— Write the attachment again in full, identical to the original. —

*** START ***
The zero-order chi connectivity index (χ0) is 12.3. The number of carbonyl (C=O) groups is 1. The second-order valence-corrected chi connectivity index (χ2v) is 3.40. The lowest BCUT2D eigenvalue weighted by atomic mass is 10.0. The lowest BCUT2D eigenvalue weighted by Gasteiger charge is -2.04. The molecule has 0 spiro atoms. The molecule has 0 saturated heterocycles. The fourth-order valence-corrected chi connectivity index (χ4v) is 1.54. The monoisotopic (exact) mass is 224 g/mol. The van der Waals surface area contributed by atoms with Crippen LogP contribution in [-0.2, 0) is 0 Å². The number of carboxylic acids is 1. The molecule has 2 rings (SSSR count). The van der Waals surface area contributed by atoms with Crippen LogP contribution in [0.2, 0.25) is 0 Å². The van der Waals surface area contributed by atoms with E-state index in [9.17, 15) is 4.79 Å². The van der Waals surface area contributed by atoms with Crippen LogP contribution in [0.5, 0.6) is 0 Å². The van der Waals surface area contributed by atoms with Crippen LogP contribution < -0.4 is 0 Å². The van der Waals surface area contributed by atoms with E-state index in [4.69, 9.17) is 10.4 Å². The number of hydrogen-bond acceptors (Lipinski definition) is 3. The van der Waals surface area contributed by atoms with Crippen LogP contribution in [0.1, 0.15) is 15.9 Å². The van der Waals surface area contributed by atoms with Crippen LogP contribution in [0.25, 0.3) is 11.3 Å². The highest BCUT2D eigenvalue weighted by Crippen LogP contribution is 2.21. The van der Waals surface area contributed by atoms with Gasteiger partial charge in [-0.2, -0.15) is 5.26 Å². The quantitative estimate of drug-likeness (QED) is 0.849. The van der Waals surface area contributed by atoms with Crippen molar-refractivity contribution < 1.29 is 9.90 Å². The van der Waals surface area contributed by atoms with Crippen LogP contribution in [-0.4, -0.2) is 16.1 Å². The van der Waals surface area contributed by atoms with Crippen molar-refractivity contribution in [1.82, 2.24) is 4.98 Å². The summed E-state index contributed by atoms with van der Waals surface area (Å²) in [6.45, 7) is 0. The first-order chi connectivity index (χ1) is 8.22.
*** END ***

The zero-order chi connectivity index (χ0) is 12.3. The number of carbonyl (C=O) groups is 1. The second-order valence-corrected chi connectivity index (χ2v) is 3.40. The lowest BCUT2D eigenvalue weighted by atomic mass is 10.0. The lowest BCUT2D eigenvalue weighted by Gasteiger charge is -2.04. The molecule has 0 spiro atoms. The molecule has 0 saturated heterocycles. The fourth-order valence-corrected chi connectivity index (χ4v) is 1.54. The monoisotopic (exact) mass is 224 g/mol. The van der Waals surface area contributed by atoms with Crippen LogP contribution in [-0.2, 0) is 0 Å². The number of carboxylic acids is 1. The molecule has 2 rings (SSSR count). The van der Waals surface area contributed by atoms with Crippen LogP contribution in [0.2, 0.25) is 0 Å². The van der Waals surface area contributed by atoms with E-state index in [9.17, 15) is 4.79 Å². The van der Waals surface area contributed by atoms with Crippen LogP contribution in [0.5, 0.6) is 0 Å². The van der Waals surface area contributed by atoms with Crippen LogP contribution < -0.4 is 0 Å². The van der Waals surface area contributed by atoms with E-state index in [4.69, 9.17) is 10.4 Å². The number of hydrogen-bond acceptors (Lipinski definition) is 3. The van der Waals surface area contributed by atoms with Crippen LogP contribution in [0.1, 0.15) is 15.9 Å². The van der Waals surface area contributed by atoms with Crippen LogP contribution in [0.25, 0.3) is 11.3 Å². The highest BCUT2D eigenvalue weighted by Crippen LogP contribution is 2.21. The van der Waals surface area contributed by atoms with Gasteiger partial charge in [-0.2, -0.15) is 5.26 Å². The quantitative estimate of drug-likeness (QED) is 0.849. The van der Waals surface area contributed by atoms with Crippen molar-refractivity contribution < 1.29 is 9.90 Å². The van der Waals surface area contributed by atoms with Crippen LogP contribution in [-0.4, -0.2) is 16.1 Å². The van der Waals surface area contributed by atoms with Crippen molar-refractivity contribution in [1.82, 2.24) is 4.98 Å². The summed E-state index contributed by atoms with van der Waals surface area (Å²) in [6.45, 7) is 0. The first-order chi connectivity index (χ1) is 8.22.